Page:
Director Eva Longora, on-set

Can you reflect on the use of voiceovers as a storytelling element?

“I loved the use of voiceover in this film. It is such a powerful tool for storytelling, and a huge responsibility to do it right. A lot of work goes into crafting that layer of storytelling, and the minute you pass the assembly stage, it's all up for grabs! As the movie shifted and evolved, so did the voiceover.

“For example, it was originally scripted that the film was nonlinear. There were a few flashback scenes of Richard's childhood and his days with the gang that were interspersed throughout the film. Those scenes had a purpose in their original locations, but we found that Richard's arc and journey was more effective and meaningful when we could appreciate where he came from and his growth. Eva and I worked with Linda Yvette Chávez, our amazing writer, to find the right tone and charm of Richard's voice to tie those new transitions together. 

“We also expanded the voiceover to contain more information and context regarding ‘The Chicano Movement’ montage. A lot of people are not familiar with that historic civil rights movement by Mexican-descent Americans in the ‘60s and ‘70s, so we saw it as an opportunity to share the truth on how it impacted the Hispanic community at that time.”

Any final thoughts on this project?

“The movie has impacted me a lot, and I believe it will do the same for many people. I’m drawn to the underdog, rags-to-riches storyline and love that it encourages viewers to pursue their passions, believe in their ideas and work hard to achieve their goals. And it proves that every individual has the potential to make a difference, regardless of their background or circumstances. This film holds a special place in my heart, as it's a very important story that shines a light on an underrepresented community that deserves to be on-screen.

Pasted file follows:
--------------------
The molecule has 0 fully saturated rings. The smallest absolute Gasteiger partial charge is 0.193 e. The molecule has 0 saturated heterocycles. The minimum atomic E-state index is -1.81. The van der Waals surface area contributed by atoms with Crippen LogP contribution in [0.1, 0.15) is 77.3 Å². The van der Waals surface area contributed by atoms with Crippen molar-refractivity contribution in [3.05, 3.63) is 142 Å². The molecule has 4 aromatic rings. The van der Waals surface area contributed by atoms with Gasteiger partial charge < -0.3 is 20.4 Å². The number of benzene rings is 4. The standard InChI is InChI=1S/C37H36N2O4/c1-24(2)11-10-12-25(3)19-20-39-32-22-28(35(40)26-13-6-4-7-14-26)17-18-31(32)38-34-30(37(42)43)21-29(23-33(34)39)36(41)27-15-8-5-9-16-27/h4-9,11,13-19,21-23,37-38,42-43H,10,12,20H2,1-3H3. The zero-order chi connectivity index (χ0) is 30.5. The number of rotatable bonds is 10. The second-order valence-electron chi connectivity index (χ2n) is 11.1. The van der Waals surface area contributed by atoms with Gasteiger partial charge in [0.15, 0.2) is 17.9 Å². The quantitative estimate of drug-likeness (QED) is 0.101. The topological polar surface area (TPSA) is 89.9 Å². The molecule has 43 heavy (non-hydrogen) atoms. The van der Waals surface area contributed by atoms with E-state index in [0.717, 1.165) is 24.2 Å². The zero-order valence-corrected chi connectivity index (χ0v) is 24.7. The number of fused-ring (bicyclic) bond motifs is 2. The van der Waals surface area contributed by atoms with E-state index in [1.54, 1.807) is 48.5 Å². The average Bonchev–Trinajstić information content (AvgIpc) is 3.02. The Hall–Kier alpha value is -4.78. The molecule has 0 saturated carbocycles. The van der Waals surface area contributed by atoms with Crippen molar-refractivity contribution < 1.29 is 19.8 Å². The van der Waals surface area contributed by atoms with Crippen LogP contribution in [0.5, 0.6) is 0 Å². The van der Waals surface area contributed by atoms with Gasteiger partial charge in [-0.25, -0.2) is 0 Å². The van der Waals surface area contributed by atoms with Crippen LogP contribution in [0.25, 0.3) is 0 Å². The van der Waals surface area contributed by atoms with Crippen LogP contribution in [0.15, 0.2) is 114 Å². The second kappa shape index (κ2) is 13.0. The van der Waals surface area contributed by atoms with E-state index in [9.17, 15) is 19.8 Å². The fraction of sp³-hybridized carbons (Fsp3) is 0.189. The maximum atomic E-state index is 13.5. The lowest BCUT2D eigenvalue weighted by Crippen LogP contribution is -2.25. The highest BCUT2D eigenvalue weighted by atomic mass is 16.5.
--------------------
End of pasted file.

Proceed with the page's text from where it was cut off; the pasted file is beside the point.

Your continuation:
“Some of my favorite projects are those that allow me to play and challenge my choices as an editor. This film had no shortage of layers to explore and push the boundaries of how to best tell Richard's incredible story. I try to approach my work without being too precious, and always challenge what is needed to advance the story and character forward. That's the beauty of editing — you can always take things out or put them back in. The only way to find the best answer is to keep trying. The minute you say something won't work is when it absolutely will. So always try!”


Vanessa Jorge Perry served as music supervisor on Flamin’ Hot. Her career includes supervising music placements for projects that include Lord of the Rings, Harry Potter, Star Trek, Transformers, Godzilla, The Hobbit, Wonder Woman, Nope and Fast X.

According to Perry (pictured), director Eva Longoria really wanted a Chicano anthemic soundtrack. 

“We worked with the composer, Marcelo Zarvos, to create a modern Latin score with a heavy Spanish guitar,” she recalls

As for commercial songs used in the film, Perry says she spent a lot of time researching music through the decades, including those used in films ranging from the 1970s al the way through the 1990s.

“Chicano-anthemic songs from artists like War and Santana,” she recalls, “adding new music from Los Lobos and Ozomatli.” 

She also researched the songs that the main character would be listening to around
those times in Southern California. 

“The challenge here was that there is wall-to-wall music in the film. I worked with the amazing composer and the very talented music editor, Erica Weiss, to make exact changes and specific decisions on what would be score music and what would be song to convey a certain feeling.

The soundtrack features older Chicano classic songs, and modern Latin songs, with some fun swagger library tracks.”

The team was able to stay within their budget, though there were some challenges tracking down song publishers in Mexico and needing to communicate in Spanish to get the deals done.

“But in the end, it was all resolved and we got it done!”